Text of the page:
The above chart is from the a new report, "The Future of Philanthropy in L.A.: A Wealth of Opportunity," which I blogged about yesterday. The red line is LA County's projected transfer of wealth from 2010-2060, plotted against other counties (and cities, such as Detroit, Philadelphia, Chicago, Brooklyn). The growth rate is anticipated to be 8.7 percent yearly. That's a pretty torrid rate and, as you can see, will enable LA to outpace other major metro areas by a wide margin.
Growth always sounds great, but it can create challenges. For example, when countries grow too fast, they can have problems with inflation: too much money becomes available too fast to buy too few goods or services. Governments can get headaches trying to manage this.
In terms of the looming transfer or wealth in the LA region, the challenge is for non-profit organizations to get ready for it to happen. If your philanthropic metabolism is based on the present levels of wealth transfer, it's going to need to evolve to deal with wealth transfers that will be, as the report points out, 1,303 percent higher than Philadelphia, at an extreme.
Check this out: the Occupy movement is changing the way that GOP strategists are telling people to talk about the protest phenomenon. Or more accurately, not talk about it.
At Yahoo, Chris Moody captures a series of talking/not-talking points dispensed by Frank Luntz at a Republican governors' gathering in Florida. Here are my two favorites (there are 10 total, plus a bonus, which agues that "bonuses" shouldn't be called that):
1. Don't say 'capitalism.'
"I'm trying to get that word removed and we're replacing it with either 'economic freedom' or 'free market,' " Luntz said. "The public . . . still prefers capitalism to socialism, but they think capitalism is immoral. And if we're seen as defenders of quote, Wall Street, end quote, we've got a problem."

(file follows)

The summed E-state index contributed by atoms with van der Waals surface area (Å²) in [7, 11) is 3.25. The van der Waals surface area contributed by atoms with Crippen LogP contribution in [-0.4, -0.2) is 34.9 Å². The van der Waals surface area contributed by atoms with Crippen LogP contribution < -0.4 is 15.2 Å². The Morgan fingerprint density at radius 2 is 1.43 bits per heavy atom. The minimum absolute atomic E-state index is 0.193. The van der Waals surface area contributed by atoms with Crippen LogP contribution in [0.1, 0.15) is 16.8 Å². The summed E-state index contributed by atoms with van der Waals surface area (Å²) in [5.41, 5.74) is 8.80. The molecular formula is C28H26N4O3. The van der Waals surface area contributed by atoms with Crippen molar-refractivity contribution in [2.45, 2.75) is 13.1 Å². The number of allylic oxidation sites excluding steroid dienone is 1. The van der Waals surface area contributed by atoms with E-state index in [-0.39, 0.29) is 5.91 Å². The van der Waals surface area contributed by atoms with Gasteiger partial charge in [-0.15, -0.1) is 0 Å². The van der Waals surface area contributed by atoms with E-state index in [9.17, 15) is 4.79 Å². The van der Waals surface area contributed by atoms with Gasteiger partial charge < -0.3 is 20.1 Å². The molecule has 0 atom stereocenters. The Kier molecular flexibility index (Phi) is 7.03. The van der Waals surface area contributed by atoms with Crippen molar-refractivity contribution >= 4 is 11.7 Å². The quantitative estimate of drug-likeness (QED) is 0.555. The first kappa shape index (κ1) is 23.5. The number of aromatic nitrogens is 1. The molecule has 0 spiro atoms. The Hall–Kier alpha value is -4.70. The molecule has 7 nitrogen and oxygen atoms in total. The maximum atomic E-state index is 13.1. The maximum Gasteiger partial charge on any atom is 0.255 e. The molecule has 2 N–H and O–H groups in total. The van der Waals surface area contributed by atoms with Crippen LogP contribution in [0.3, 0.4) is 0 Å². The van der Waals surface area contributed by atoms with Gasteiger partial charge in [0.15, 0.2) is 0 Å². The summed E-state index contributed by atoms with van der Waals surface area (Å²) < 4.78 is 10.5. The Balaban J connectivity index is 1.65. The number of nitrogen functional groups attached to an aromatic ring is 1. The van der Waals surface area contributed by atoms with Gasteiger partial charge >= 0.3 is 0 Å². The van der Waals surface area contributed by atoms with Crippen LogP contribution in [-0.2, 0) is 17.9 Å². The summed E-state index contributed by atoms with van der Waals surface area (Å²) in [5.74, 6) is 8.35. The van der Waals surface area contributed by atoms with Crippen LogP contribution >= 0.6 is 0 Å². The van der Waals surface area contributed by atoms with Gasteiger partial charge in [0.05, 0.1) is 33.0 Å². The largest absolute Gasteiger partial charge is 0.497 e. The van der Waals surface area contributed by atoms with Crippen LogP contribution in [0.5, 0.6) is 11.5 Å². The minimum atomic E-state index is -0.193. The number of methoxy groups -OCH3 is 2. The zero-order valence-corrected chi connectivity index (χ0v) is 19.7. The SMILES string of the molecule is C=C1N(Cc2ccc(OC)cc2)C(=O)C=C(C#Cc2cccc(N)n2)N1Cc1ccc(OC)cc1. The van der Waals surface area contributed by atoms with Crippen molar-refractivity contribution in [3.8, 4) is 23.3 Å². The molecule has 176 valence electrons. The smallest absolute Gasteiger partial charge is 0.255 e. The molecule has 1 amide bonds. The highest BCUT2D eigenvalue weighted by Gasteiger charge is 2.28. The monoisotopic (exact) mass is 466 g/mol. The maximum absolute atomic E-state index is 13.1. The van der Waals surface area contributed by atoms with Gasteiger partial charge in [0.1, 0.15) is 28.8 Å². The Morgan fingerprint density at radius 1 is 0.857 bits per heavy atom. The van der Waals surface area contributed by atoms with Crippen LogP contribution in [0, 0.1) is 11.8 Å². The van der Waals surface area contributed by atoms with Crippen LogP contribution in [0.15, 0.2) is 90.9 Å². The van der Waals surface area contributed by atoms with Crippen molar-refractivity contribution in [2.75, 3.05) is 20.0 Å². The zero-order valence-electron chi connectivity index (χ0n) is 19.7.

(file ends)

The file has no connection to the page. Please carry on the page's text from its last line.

8. Out: 'Entrepreneur.' In: 'Job creator.'
Use the phrases "small business owners" and "job creators" instead of "entrepreneurs" and "innovators."
Mark Ralston/AFP/Getty Images
Unemployed father of two, Michael Lopez waits for work outside a temporary labor office in the Southern Californian town of El Centro, a town of 50,000 people where 30.4 percent of the work-age population are without employment, on October 28, 2010.
As many of you know, our California weather took a zany and destructive turn on Wednesday, with 60-80 mph Santa Ana winds whipping down from the desert and decimating the urban treescape of places like Pasadena. It was the worst wind anyone had seen in years.
The BLS jobs report, on the other hand, didn't look too terrible for November. The country added 120,000 jobs last month, which was a lot lower than than the 206,000 the ADP report predicted earlier this week. But still, better than the revised October number of 100,000 (up from 80,000).
The unemployment rate dropped from 9 percent to 8.6 percent, a surprising downward trend (subject to revision, of course) that could bode well for something like a 7-percent unemployment next November. In other words, good news for President Obama's re-election chances, even though the White House isn't predicting 6-percent unemployment rate until 2017.
My latest appearance on "America Now with Andy Dean," this time to talk about yesterday's relatively positive economic news, which caused the Dow to rise almost 500 points. As always, a lot of fun to go back and forth with Andy and a good chance to summarize my DeBord Report post from Wednesday about the eurozone crisis, central banks, the impending jobs report, housing data, and whether China will be able to hold its own economy together.
I'm on at about the 31:00 mark. Enjoy!
I've been getting a fair number of comments on my Bitcoin post from a few days back, itself a response to Fred Wilson's Bitcoin post. Most think I'm completely wrong about Bitcoin and its future as a form of currency. Some commenters are particularly upset by my assertion that Bitcoin is illiquid — by which I mean its value isn't predictable enough for it to function as a ready medium of exchange (although it's not that simple because liquidity is a cryptic concept, used commonly in finance in a sort of metaphorical sense, but ill-defined and misunderstood, really reverse-engineered from its features, one of which is predictability of price).
Here's a sample, from MoonShadow:
The true irony of this article is that Bitcoin is nearly perfectly liquid, even though it's ultimately deflationary. I know what liquidity is, liquidity is the ability of economic actors to engage in exchange rapidly and with as few intervening steps as possible. This is why cash is very liquid and real estate is not. Bitcoin is very much like cash in this respect. Go try and tell Bitcoin users that Bitcoin is illiquid, and they will laugh at your ignorance. The only people for whom Bitcoin is not liquid are those who don't have any.